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‘Mental health is ‘health’ says SECDEF: AF Academy tackles suicide prevention

Suicide Prevention

September marks National Suicide Prevention Month, an opportunity for the Air Force Academy community to continue working to decrease the negative stigma often associated with mental health.(Davis-Monthan Air Force Base graphic)

U.S. AIR FORCE ACADEMY, Colo.  - September marks National Suicide Prevention Month, an opportunity for the Air Force Academy community to continue working to decrease the negative stigma often associated with mental health.

In a Defense Department suicide prevention video released across the DOD earlier this month, Secretary of Defense Lloyd Austin said suicide is a “serious and urgent issue.”

“While suicide prevention isn’t just a mental health issue, we need to tackle mental health challenges and the everyday pressures and burdens that face our people,” he said. “Mental health is ‘health’ – period. We’ve got TO treat all wounds,”

The Academys Violence Prevention Office staff works to treat all wounds, too, by fostering resiliency and giving cadets, faculty and staff tools to guard against suicidal thoughts.

“We can change the language we use concerning suicides and seeking mental health services,” said Megan Lee, a violence prevention integrator at the Academy. “Words matter and how we talk about important topics such as these makes a difference in whether someone reaches out for help or not.”

This month, violence prevention integrators and 10th Medical Group staff handed out pamphlets and pocket cards with QR codes linking cadets and staff to support agencies. The VPIs also delivered tool kits across the cadet wing to promote an ongoing discussion on mental health and educate cadets and staff about suicide prevention.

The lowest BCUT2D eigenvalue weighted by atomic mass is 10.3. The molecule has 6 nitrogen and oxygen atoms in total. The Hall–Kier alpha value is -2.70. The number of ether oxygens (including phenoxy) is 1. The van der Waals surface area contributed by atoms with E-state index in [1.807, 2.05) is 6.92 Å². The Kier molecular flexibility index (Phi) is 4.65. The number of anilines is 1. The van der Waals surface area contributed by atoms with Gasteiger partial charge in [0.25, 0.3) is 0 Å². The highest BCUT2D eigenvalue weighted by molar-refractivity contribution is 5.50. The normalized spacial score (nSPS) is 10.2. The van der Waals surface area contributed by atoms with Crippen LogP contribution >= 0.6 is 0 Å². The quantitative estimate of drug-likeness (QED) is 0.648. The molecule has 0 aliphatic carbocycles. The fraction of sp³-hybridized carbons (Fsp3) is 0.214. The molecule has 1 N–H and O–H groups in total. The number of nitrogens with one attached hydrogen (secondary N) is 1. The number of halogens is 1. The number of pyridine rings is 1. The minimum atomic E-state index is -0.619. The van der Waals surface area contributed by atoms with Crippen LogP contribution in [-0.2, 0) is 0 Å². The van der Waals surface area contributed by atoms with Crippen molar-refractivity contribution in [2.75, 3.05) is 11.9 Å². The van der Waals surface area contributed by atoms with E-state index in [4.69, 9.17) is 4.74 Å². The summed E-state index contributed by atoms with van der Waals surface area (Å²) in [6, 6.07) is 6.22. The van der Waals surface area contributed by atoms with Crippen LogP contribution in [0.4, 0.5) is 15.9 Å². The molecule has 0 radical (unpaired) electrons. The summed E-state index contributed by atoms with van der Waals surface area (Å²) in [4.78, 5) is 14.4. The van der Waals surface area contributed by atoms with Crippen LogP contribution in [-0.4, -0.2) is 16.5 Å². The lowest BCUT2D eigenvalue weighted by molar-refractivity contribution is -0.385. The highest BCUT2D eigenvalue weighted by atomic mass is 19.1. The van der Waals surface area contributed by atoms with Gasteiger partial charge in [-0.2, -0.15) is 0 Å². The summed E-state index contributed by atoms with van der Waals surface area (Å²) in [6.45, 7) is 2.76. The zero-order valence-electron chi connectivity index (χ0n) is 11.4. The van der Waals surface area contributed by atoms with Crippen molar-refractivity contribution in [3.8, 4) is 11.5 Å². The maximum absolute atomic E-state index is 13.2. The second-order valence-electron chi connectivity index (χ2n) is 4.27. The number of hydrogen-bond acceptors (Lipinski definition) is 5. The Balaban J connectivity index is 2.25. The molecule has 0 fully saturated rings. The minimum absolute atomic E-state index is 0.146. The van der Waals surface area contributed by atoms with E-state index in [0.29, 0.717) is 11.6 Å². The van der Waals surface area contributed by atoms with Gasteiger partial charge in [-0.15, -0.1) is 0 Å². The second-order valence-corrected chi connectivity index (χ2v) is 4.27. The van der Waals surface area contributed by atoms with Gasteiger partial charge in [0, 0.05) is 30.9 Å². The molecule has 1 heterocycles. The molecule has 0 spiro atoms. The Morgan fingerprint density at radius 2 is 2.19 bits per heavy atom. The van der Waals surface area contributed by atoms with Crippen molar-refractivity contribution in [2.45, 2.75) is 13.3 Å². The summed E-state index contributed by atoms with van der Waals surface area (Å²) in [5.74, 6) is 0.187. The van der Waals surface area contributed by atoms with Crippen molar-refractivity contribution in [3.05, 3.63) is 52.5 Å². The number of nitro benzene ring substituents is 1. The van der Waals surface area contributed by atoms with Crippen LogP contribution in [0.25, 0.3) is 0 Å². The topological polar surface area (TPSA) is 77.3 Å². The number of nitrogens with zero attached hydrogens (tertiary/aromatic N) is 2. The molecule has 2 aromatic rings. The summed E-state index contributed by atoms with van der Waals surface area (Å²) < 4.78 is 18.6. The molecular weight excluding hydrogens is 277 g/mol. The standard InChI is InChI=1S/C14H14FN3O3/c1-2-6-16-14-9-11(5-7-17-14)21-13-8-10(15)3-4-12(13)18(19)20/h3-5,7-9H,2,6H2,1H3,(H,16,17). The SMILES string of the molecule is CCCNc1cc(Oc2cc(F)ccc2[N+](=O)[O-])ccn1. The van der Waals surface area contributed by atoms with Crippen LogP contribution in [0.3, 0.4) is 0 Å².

"Seeking mental health early on is critical to our overall wellbeing,” Lee said.

Historically, Lee said, many patients associated with the military are hesitant to seek mental health services.

“If our heart was not well, we wouldn’t hesitate to seek the care of a medical doctor or take the medicine prescribed for such a condition,” she said. “We need to think about it through that lens instead.”

Late last month, the 10th MDG opened a second mental health clinic inside Sijan Hall, one of two cadet dorms at the Academy.

Maj. Tekia Jones, a 10th MDG flight commander, said the clinic is a benefit to cadets.

“Nothing has changed as we continue to care for our cadets and Total Force Airmen,” Jones said. “Personnel who work within the cadet wing, and cadets, appreciate the close proximity and convenience.”